As one year ends and we begin to transition into a new one, it is only natural that we begin to think about all the resolutions we have planned for 2021. We start to think about all we want to accomplish, who we want to be, the places we want to visit so on and so on.  We have all been there; we enter a new year with high hopes and high expectations for ourselves. We create a new years resolution or resolutions, we tackle them head on in the first two weeks and before you know it, you’re overwhelmed, you have no plan and frankly you are uninterested.  Those once semi-planned goals now turn into a faint memory and not to be thought about again…well until next year, right?

I am here to tell you it does not have to be that way. Believe it or not, goals do not have to be these large ambitious tasks that take tons of courage and money to accomplish. The key to success is creating one large goal that lives amongst small, consistent goals.

At this point you may be thinking, where do I start?  Take a look at the following EIGHT steps towards taking charge in 2021.  

1. Write it down…all of it.

Yes, I’m talking the old pen and paper. Write down every goal you want to achieve, these can be both big and small. These goals may involve something you are currently doing, something you’ve never done or a goal you’ve been hanging onto for years. Write them down.  Writing down our goals makes it more real for us. All of those thoughts we once had in our mind are now in writing and realer than ever.

 

2. Be real with yourself.

Be in a honest conversation with yourself from the beginning. As you are looking at the list of goals you’ve just written down ask yourself these questions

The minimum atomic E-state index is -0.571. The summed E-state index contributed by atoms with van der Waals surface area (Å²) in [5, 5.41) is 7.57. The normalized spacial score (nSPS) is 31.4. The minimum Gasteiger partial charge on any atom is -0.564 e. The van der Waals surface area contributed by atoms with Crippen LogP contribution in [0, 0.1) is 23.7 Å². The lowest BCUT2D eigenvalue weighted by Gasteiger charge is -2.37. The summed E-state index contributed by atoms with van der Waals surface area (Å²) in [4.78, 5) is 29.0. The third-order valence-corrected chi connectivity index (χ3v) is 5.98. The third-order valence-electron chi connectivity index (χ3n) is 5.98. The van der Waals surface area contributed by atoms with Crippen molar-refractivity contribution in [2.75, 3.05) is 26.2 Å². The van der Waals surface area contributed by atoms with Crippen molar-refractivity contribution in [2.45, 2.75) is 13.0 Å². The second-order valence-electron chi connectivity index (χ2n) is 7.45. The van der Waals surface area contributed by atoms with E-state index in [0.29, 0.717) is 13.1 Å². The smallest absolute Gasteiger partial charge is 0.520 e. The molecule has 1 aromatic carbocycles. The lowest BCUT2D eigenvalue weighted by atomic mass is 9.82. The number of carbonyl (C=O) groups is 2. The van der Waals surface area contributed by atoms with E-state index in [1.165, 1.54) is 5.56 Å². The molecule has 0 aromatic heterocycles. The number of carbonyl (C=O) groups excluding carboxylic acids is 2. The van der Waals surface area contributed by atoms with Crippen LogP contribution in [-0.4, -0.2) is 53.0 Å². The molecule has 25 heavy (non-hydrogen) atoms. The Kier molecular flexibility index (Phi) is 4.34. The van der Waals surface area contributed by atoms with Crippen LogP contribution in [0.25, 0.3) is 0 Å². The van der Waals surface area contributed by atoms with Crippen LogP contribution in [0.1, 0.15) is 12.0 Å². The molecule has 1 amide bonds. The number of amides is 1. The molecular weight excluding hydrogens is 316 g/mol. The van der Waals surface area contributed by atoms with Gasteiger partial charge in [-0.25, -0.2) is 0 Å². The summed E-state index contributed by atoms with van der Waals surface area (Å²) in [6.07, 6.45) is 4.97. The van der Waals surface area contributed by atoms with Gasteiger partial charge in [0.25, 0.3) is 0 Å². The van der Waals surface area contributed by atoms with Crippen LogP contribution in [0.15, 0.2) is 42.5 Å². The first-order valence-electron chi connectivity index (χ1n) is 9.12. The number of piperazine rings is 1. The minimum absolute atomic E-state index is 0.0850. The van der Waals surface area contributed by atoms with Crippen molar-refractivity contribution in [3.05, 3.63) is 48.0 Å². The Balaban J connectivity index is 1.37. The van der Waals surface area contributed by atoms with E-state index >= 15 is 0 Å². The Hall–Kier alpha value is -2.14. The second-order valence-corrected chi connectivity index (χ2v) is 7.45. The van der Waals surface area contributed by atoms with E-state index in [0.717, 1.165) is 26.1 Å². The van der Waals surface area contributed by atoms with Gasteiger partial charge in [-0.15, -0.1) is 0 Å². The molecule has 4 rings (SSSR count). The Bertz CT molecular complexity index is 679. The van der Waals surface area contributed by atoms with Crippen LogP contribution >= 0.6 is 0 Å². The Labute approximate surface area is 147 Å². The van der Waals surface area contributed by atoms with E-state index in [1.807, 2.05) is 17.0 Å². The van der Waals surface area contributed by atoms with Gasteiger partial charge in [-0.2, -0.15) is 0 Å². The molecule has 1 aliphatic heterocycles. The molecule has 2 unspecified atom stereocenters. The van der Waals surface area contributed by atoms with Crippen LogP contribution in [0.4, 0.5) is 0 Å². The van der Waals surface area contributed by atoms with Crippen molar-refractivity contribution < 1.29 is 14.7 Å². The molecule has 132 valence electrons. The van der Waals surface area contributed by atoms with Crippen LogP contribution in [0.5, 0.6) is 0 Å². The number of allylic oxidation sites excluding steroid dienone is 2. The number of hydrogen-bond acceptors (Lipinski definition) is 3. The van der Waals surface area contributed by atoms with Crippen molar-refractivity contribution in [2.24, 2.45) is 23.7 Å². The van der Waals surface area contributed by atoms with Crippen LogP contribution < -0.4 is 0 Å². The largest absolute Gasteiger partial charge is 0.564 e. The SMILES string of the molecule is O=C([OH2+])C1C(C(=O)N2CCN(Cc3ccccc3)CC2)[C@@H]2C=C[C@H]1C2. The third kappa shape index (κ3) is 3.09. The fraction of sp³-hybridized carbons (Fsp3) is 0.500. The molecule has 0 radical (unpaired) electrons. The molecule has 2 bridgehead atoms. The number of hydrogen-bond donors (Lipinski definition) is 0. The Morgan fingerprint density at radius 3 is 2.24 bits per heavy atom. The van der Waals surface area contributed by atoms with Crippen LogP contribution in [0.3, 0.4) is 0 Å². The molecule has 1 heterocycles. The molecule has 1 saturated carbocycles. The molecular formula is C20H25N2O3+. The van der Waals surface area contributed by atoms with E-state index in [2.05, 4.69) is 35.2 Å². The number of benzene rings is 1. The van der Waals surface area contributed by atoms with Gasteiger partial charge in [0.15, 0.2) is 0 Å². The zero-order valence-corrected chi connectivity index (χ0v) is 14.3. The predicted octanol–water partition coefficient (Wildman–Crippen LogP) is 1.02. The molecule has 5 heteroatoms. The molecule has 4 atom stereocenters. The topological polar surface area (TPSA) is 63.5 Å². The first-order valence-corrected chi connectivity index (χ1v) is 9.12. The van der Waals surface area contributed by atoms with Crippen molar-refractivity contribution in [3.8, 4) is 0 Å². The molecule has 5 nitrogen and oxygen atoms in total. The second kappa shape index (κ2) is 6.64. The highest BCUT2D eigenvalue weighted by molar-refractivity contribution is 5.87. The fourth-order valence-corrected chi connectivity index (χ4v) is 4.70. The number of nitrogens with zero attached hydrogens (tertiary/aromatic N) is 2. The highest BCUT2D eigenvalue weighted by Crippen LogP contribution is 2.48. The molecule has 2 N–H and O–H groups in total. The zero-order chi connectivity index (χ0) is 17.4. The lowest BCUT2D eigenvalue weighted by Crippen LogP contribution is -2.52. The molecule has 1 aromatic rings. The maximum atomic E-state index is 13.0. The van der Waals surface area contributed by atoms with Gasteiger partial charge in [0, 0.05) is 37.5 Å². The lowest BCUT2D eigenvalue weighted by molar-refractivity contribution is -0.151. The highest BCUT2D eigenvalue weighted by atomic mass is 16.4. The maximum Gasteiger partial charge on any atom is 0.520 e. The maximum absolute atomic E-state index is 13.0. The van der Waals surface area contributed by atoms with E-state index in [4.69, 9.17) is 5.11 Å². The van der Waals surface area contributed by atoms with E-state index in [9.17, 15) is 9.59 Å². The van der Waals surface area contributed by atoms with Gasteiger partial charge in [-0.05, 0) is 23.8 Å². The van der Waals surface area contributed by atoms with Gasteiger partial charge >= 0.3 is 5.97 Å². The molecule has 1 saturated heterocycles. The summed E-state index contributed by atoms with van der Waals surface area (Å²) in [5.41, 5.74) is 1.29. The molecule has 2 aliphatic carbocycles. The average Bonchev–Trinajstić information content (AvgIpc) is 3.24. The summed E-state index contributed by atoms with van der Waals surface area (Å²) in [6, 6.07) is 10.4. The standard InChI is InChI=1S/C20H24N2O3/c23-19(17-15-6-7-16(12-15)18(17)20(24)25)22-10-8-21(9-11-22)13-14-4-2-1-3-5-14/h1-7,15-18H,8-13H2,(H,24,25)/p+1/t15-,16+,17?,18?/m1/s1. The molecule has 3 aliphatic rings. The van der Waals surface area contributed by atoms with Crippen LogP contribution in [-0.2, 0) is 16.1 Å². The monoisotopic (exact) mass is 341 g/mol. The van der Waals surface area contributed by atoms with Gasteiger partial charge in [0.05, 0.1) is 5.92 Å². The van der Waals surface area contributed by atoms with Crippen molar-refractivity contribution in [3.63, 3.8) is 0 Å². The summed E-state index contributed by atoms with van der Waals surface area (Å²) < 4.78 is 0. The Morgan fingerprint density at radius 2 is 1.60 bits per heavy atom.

Is this goal measurable?

Is this goal realistic?

Do I feel obligated to do this or do I WANT to do this?

Can I honestly commit to this for 30 days?

Does it make sense for my life right now?

If you find that any of your goals do not align with any of these questions, cross it off. Don’t worry “not now” doesn’t mean not ever.

3. Start from the end and work your way to the beginning.

Create bookend goals with January and December. Assign a goal in December that you know will take you 12 months to accomplish and begin that goal in January. This could look like:

“I want to purchase a new car in December and will set aside $50 each month for the down payment”

“I want to run a marathon in December so I will sign up in January, meet with a coach to work on my running form in April, begin training in September, buy new running shoes in November”

This will be your largest goal out of all the ones you have chosen.

4. Each goal gets a month.

When you have your list, start assigning your goals to a set month. This alleviates the pressure of trying to accomplish every goal within the first month of the New Year. Assign goals as you see fit for your current life and lifestyle:

Think of it this way: If you have a goal to take an extended vacation, but you know that work gets busy during certain months then do not assign that goal to those months.